Last month, I began describing a typical night of remote astrophotography, covering opening the dome, cooling the camera and pointing the telescope in the right direction. This month, I will continue by discussing focusing the telescope and the process of guiding during long exposures.
One of the biggest challenges with astrophotography is getting the correct focus. One might think that if you set the focus at infinity you will never have to change it. Unfortunately, the telescope tube expands and contracts with changing temperature, which slightly changes the ideal focus point. And filters, which select which part of the spectrum reaches the camera and come in a variety of different thicknesses and types of glass, also change the focus slightly.
If you remember the days before autofocus cameras, you are familiar with having to adjust the focus until you get the sharpest image. But stars are very hard to see well when looking through the eyepiece of a single lens reflex camera. A great focusing aid for this situation is called a Bahtinov mask. This mask is just a sheet of thick plastic or cardboard that has dozens of slits arranged in a very specific pattern. When you put the mask over the front of your telescope, the light getting through the slits diffracts into a different pattern when inside or outside of focus. Make sure to remove the mask when you are ready to take your picture.
Autofocus cameras do the same thing we do manually, but they typically do it better and faster. Since daytime exposures last a tiny fraction of a second, focusing can happen so quickly that you often don’t notice. However, with nighttime exposures of at least a second or two, special software is required, and the process can easily take several minutes. And most nights, focusing will need to be repeated as the temperature drops.
The last big challenge is how to keep your telescope pointed at your target for exposures lasting several minutes. As the Earth rotates, the stars move across your field of view. The telescope drive motor follows the Earth’s rotation, but additional small corrections are always needed. This analogy is not completely correct, but when you use the cruise control on your car to manage the overall motion, you always need to use the steering wheel for the small corrections to stay in your lane. To stay on-target, a second camera is used. While a very long exposure is being made using the primary camera, the guide camera takes quick shots of a single star every second to see if the telescope has remained on target. If not, the appropriate corrective information is sent to the telescope mount to put it back on target.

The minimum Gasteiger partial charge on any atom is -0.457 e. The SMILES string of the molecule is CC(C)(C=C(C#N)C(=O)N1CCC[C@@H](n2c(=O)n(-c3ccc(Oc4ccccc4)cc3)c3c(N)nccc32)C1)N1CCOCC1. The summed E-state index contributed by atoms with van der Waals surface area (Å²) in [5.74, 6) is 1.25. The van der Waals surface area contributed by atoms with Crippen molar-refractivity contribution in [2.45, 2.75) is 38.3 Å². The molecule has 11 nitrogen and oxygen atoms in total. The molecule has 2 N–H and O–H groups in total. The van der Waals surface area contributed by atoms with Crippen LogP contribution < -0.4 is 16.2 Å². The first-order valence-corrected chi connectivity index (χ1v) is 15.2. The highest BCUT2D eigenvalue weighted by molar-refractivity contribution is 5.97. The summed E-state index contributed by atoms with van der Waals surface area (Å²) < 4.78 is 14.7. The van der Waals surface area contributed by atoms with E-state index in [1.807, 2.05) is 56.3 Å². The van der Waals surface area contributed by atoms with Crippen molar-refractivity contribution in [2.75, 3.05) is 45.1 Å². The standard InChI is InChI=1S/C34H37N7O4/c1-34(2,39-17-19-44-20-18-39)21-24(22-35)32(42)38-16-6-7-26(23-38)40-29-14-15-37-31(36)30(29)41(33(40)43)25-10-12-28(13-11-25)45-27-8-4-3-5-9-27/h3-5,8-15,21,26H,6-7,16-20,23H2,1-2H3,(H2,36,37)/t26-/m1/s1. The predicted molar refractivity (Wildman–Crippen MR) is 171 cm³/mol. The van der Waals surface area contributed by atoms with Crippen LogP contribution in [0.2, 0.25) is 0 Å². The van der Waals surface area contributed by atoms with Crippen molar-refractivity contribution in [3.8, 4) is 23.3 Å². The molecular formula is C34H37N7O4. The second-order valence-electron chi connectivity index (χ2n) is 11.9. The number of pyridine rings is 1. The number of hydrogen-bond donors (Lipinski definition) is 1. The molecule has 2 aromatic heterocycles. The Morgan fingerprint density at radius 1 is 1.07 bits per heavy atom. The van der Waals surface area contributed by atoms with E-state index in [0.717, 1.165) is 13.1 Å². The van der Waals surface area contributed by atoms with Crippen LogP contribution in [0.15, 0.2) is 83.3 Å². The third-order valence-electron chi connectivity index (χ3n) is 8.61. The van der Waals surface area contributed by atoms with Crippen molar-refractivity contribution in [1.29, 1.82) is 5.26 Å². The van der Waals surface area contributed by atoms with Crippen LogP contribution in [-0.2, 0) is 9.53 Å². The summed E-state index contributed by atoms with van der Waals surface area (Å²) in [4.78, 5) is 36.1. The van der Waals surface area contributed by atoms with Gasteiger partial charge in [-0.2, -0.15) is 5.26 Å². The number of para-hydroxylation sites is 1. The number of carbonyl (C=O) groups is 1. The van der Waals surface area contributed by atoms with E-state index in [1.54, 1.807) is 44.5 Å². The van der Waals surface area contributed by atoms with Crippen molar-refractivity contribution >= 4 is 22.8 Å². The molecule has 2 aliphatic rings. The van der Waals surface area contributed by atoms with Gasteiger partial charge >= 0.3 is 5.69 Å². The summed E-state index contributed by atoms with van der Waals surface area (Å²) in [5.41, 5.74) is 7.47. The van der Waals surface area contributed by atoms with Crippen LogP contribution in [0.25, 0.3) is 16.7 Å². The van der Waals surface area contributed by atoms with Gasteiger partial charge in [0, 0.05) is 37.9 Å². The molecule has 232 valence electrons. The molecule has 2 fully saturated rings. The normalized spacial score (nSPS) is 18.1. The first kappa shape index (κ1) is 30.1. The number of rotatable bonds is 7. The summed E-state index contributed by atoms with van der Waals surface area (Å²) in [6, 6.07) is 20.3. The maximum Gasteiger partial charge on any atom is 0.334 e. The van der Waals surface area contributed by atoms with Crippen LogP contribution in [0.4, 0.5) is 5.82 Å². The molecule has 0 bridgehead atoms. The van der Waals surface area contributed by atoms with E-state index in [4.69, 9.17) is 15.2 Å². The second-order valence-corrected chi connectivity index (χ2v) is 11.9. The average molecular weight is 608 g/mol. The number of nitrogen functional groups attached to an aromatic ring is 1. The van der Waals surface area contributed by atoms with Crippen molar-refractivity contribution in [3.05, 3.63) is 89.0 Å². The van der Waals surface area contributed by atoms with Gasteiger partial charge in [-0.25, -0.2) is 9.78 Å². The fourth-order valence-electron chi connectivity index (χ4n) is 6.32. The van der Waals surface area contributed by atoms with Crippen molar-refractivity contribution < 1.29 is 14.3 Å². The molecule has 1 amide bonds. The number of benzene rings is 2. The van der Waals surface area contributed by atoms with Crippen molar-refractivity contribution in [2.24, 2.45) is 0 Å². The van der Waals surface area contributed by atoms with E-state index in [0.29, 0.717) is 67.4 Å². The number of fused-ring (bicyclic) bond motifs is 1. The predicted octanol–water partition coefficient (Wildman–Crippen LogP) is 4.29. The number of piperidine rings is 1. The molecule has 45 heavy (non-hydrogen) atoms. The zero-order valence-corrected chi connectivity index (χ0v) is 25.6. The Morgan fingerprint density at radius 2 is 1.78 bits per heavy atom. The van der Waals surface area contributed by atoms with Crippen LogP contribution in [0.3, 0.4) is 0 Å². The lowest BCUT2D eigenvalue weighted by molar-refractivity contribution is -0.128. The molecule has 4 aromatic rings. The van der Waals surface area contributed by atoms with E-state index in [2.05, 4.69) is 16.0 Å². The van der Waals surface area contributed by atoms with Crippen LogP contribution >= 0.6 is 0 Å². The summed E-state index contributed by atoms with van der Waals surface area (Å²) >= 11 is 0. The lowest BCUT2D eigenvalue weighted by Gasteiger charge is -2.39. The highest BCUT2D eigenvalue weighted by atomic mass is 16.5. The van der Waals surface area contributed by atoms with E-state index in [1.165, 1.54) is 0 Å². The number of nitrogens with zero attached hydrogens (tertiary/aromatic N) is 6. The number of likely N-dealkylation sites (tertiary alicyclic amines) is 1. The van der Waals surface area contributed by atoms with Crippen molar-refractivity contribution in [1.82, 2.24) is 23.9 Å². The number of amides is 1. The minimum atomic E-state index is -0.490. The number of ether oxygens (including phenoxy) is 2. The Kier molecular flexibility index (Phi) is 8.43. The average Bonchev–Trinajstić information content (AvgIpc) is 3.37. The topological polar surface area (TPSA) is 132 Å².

If all goes well, the only thing you should have to worry about is an airplane or satellite going through your image. This happens more often than you might expect, which is why many astronomers are concerned about the new Starlink constellation of satellites. A satellite streak across your frame is only one reason why multiple exposures are usually needed to get a good single image through a single filter. Processing the resulting exposures is a task for another day, and a discussion of it is a task for another column.
This monthIt is hard to miss Venus as the evening star in the western sky at sunset. During the second week in February, you can also see Mercury in the western sky at dusk, but it will be much closer to the horizon than Venus. The other naked-eye planets, Jupiter, Saturn and Mars will be visible in the morning before sunrise. On the morning of Feb. 18, the moon will occult, or pass in front of, Mars.
If you haven’t seen or heard about the star Betelgeuse recently, it is getting dimmer. The red star is the one to the left and above the three belt stars in Orion. Historically, it has been almost as bright as Rigel, the blue star to the right and below the belt stars, and one of the 10 brightest stars in the sky.
Betelgeuse has always been a variable star, but not by this much. Over the last few months, it has noticeably dimmed by a full magnitude, or to much less than half of its previous brightness. The social media speculation is that it is an imminent supernova. While that might be true, imminent on an astronomical scale means sometime in the next 100,000 years. So don’t hold your breath.
Charles Hakes teaches in the physics and engineering department at Fort Lewis College and is the director of the Fort Lewis Observatory. Reach him at firstname.lastname@example.org.